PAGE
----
Drew you asked about goals, well, at first I just wanted to loose weight and get fit, now, I have been bitten by the running bug and cant wait to run a 1/2 marathon and if things go according to plan eventualy I would like to do a full marathon, but to tell the truth at the moment the thought of running 26+ miles does scare me a bit.

    Cheers Gaz......
  • Hi gaz, I also started running at a late stage in my life, I was 45 and after 2 1/2 years I'm still at and managed to complete the FLM this year in 4.50. I'm also nearly the same weight as you. I agree with most of what has been said so far and commend you for the slow increase in your weekly mileage. I would however urge you to be very cautious if you descide to introduce any speed work.

    I introduced speed work to my schedule fter about 6 months and within a few weeks I got shin splints which I stiil have.

    Despite specialist help, I still have problems whenever I try speed work. I put it down to years of a sedate lifestyle and poor bio mechanics.

    Don't let me put you off, you'll probably be fine, just take care mate.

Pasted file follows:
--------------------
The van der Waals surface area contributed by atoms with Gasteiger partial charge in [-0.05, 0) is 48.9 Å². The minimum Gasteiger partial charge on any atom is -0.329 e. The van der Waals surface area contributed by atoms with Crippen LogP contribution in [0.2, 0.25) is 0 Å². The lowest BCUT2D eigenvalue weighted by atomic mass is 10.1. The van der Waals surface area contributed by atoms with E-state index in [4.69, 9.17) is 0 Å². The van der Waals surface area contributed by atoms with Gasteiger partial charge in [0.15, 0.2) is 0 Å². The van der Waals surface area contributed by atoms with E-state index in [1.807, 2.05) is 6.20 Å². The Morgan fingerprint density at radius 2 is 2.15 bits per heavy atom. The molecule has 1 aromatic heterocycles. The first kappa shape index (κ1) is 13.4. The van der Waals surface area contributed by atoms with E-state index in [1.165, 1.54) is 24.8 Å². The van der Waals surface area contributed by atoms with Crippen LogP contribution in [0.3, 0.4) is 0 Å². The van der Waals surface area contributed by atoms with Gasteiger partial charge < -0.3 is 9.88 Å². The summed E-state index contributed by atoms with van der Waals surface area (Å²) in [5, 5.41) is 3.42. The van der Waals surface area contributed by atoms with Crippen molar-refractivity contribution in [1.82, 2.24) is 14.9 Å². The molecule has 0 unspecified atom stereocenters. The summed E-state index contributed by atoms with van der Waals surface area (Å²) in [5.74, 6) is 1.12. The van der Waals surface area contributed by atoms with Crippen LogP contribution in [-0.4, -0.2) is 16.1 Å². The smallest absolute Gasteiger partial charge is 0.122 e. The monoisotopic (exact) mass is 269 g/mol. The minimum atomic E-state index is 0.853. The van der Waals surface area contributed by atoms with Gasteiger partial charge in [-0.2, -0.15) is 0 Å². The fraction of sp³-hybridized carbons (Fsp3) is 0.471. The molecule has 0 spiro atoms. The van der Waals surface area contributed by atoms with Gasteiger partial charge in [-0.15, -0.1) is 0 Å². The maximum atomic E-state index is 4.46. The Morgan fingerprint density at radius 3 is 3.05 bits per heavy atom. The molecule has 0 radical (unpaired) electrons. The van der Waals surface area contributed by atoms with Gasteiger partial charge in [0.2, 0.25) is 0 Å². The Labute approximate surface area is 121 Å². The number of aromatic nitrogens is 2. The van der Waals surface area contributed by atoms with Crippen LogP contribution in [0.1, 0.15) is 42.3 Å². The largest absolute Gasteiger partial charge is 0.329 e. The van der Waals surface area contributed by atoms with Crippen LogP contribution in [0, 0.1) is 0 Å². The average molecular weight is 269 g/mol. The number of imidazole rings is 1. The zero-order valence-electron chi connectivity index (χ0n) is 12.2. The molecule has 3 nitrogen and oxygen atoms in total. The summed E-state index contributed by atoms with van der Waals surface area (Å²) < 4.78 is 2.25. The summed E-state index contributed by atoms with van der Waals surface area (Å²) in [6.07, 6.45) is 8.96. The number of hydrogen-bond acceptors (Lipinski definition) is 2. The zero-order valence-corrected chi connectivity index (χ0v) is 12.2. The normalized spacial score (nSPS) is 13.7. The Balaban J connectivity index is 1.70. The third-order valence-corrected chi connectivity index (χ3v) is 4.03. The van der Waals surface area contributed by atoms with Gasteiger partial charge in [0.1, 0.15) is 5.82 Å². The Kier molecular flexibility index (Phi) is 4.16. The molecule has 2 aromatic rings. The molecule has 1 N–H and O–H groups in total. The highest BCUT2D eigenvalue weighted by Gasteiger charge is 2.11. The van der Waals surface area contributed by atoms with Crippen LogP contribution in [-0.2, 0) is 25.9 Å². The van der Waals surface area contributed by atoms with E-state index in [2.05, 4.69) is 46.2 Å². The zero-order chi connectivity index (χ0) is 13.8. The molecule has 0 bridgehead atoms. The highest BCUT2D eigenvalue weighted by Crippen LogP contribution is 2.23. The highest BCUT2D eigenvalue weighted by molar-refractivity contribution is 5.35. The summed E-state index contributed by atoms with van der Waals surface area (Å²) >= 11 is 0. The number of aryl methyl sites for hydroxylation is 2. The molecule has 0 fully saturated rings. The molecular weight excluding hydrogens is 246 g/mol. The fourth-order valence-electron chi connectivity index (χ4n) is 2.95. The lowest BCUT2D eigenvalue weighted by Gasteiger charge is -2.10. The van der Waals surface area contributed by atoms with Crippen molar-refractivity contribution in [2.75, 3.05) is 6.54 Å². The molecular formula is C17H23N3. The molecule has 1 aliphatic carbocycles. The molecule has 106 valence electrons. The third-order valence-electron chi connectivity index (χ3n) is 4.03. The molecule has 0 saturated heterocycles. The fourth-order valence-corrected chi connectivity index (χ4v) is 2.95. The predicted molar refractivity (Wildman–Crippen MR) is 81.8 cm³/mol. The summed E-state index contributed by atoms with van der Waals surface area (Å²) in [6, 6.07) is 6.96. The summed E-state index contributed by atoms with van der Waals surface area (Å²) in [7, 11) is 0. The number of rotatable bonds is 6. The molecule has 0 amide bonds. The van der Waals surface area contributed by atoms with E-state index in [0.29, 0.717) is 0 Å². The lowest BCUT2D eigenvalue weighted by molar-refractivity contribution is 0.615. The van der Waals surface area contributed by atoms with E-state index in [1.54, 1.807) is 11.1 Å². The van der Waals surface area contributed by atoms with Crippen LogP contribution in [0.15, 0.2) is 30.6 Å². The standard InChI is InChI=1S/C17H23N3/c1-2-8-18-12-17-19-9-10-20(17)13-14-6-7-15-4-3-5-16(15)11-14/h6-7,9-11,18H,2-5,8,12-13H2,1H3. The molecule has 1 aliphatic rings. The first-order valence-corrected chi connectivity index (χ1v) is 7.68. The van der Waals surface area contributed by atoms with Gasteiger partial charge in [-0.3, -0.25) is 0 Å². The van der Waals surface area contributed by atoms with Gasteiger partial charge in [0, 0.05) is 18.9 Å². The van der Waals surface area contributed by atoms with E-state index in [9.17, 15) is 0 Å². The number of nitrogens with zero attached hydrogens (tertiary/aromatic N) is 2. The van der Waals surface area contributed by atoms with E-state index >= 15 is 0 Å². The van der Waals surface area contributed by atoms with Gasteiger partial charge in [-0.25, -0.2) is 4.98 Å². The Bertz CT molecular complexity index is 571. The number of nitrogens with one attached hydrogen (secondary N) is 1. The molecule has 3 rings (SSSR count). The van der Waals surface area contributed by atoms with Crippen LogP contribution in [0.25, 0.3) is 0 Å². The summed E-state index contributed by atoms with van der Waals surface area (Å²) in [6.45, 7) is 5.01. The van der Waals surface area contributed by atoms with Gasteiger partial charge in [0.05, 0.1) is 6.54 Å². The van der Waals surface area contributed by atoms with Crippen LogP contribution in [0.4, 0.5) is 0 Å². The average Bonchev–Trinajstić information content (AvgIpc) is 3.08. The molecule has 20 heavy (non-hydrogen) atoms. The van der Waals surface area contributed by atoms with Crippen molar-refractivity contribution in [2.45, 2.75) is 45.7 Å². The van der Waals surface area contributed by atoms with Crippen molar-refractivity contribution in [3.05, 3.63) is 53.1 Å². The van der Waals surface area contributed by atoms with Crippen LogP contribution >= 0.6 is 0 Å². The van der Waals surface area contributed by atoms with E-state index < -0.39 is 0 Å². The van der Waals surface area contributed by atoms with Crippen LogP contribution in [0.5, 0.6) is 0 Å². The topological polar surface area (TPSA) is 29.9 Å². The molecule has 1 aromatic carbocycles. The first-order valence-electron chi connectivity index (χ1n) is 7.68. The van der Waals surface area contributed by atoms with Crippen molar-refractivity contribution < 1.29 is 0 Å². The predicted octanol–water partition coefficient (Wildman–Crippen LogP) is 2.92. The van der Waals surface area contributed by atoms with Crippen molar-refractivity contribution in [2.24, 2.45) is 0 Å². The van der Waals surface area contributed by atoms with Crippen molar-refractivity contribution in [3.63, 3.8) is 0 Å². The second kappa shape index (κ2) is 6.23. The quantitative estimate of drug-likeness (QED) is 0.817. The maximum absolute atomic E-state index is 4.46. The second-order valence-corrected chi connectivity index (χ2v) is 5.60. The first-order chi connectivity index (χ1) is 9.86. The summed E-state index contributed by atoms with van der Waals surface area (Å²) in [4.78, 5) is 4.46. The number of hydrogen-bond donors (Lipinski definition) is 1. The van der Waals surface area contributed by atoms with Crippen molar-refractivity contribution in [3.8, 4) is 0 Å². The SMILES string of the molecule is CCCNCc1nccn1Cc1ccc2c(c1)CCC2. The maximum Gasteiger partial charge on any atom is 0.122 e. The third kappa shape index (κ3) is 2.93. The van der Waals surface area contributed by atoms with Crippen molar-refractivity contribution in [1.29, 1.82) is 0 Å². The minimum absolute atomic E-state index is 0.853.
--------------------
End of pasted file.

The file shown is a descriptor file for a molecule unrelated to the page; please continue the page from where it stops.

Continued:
All the best

  • drewdrew ✭✭✭
    Jenks, have you tried doing your speed sessions on a track or on a treadmill with quite a steep incline? I had similar problems with shin splints which prevented me doing any speedwork until this year ( 2 years after I started running ) When I started doing the above they gradually went away and I haven't had any problems since then.
  • Hi Gaz - I agree with everything everyone has said, but here's my experience for what it's worth.

    I trained 5/6 times a week for London and wound up injured, missing the last two weeks of training.

    For New York in November I'm running 4 days a week, following the hard day/easy day rule, with a 90 minute yoga class on Saturdays - been working much better for me so far (touch wood!).

    Mon: Rest
    Tues: Slow/Moderate
    Wednesday: Tempo/Speed (treadmill)
    Thursday: Rest
    Friday: Hills/Fartlek
    Saturday: Yoga
    Sunday: Long run

    Good luck with everything!
  • Hi Jenks, glad you mentioned shin splints I got them after 6 weeks running and was laid up for 2 weeks, I went to a specialised running shop and he sorted me out with the correct shoes, 3 months later they are just about gone but I still get the odd twinge so I will be very cautious with speed work.